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  • 4 weeks later...

The following conversation took place some time between 13th & 24th November 1918

(and supports post No. 3 above)

see the article THE UNVEILING OF THE NEAR EAST in The Naval Review, here http://www.naval-review.com/issues/1920s/1920-4.pdf#Page=124&View=Fit


“I asked Tewfik Bev about the condition of Turkey at the climax of the naval bombardments in 1915. He replied that after the final attack on the Dardanelles on March 18th, when the battleships withdrew, they had given themselves up as lost. The forts were reduced to an average of three rounds per gun remaining, and at daylight on the 19th every man, woman and child in Constantinople had packed up their possessions and mere waiting on the roofs of their houses to see the victorious British Fleet arrive before the city. That day passed, and the next, but it never came, and the great opportunity was lost, irrevocably. Every man in Constantinople to whom I spoke about it told me the same story.”

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From Dardanelles-A Midshipman's Diary - H M Denham - p184

"...had we known at the time of the Navy's final attack on March 18th 1915 that most of the forts were almost out of ammunition, there was perhaps a good chance of the Navy having succeeded in forcing the Narrows, but only provided efficient minesweepers had been made available at the time."

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Happy New Year Squirrel,

I agree that the mine-sweeping by wooden built trawlers was a mistake;

they were too slow against the Dardanelles current, they were unarmed and unarmoured, and they were manned by civilians who were unused to working under fire.

Alas, there was little alternative at the time, as neither serrated wire nor the paravane had yet been brought into service.

However the main point about the ammunition shortage is the effect which it had on the thinking of the Ottoman public and their leaders.

Erickson goes to great pains to explain that the 'shortage' was imagined. That may be true, but the belief at the time, is what guided the actions at the time

Judging by the comments quoted above, it seems that amongst the German and Turkish military and civilian leadership the perception of a shortage was real enough. So it is fair to ask

'Since they believed themselves to be running out of ammunition, then how would they have reacted if they had been pressed further?'

Tewfik suggests they would have reacted by packing their kit

(I wonder what happened to Mr Footsore Private?)

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Happy New Year michaeldr,

Denham, who was serving on HMS Agamemnon, writes as follows:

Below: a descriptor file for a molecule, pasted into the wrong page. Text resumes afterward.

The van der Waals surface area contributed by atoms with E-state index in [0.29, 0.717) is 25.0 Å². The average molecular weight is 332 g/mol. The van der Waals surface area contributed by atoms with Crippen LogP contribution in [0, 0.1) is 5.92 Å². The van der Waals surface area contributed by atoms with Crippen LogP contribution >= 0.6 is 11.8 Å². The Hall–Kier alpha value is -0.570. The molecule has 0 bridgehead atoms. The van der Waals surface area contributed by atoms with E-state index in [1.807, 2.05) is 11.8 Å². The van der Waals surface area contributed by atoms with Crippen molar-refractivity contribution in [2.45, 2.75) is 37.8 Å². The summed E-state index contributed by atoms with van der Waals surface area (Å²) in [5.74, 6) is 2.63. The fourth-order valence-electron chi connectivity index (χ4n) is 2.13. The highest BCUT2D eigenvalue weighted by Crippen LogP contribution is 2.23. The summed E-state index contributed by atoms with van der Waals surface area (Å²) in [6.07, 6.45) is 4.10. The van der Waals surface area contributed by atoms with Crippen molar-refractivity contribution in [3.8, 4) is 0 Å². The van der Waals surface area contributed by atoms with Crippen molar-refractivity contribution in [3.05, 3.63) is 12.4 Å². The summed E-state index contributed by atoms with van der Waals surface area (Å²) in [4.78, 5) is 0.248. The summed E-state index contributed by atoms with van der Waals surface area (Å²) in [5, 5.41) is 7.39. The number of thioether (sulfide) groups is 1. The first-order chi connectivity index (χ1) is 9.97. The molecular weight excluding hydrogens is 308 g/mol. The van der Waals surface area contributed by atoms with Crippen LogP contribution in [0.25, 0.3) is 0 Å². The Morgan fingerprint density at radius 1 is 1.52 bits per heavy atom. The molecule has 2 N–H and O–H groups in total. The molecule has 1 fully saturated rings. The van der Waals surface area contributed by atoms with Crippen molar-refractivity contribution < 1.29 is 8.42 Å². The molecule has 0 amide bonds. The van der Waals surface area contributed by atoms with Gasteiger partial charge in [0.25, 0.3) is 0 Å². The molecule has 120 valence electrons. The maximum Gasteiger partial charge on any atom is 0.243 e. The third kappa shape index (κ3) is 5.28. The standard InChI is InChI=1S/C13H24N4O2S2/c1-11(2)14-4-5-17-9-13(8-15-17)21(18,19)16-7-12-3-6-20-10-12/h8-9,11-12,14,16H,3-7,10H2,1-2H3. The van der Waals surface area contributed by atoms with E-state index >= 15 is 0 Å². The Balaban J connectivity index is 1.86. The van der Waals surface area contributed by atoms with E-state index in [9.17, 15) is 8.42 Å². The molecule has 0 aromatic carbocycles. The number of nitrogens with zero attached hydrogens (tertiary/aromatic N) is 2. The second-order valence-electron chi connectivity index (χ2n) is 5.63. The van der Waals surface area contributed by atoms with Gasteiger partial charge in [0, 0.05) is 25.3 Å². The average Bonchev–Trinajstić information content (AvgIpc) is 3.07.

"We started with the easy task of subduing the Outer Forts and then landing demolition parties to destroy the guns, with relatively little opposition and small loss of life.

The second phase of sweeping the mines within the Straits and destroying the defences as far as the Narrows was never achieved. The 6 -knot trawlers were unsuitable in the face of effective gunfire and searchlights, especially when they should have been sweeping against a 2-knot current instead of with it as they appear to have done."

He then suggests that paddle steamers, capable of 10-knots and, in some cases12-knots, should have been considered and later writes that " "Beagle" class Destroyers may well have served the purpose."

His general thrust is that the Turkish mobile artillery, together with the ineffectivesness of the minesweeping operations, were the reasons for the Naval Operations not succeeding.

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What beggars belief is that the question of mine sweeping was put by the First Lord to the First Sea Lord just about a week after the German ships entered the Dardanelles. The First Sea Lord (Prince Louis) gave a very short and clear answer:

“A pair of destroyers or a pair of picket boats can easily rig up a sweep at any time, It has often been practised in fleets.”

Six months later, and instead of steel destroyers which were powerful enough to make progress against the current and were armed, they are using slow, wooden, unarmed trawlers.

The mine sweeping was done at night and if the bigger Ottoman fortress guns had been short of shells, then the heavier elements of the fleet could have dealt with the search lights, without which the shore based artillery would have been blind.

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According to Denham, Beagle class destroyers equipped for minesweeping remained at Tenedos and were never called upon.

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  • 1 month later...

The idea of 'close to victory' at Gallipoli has certainly seeped into the wider literature. For example, in Farewell the Trumpets (1978) (my version Penguin 1979), James Morris writes, "..for by the end of 1915 the Turks were almost at breaking point."

It seems to me that the British were never close to breaking the Turks either by land or sea.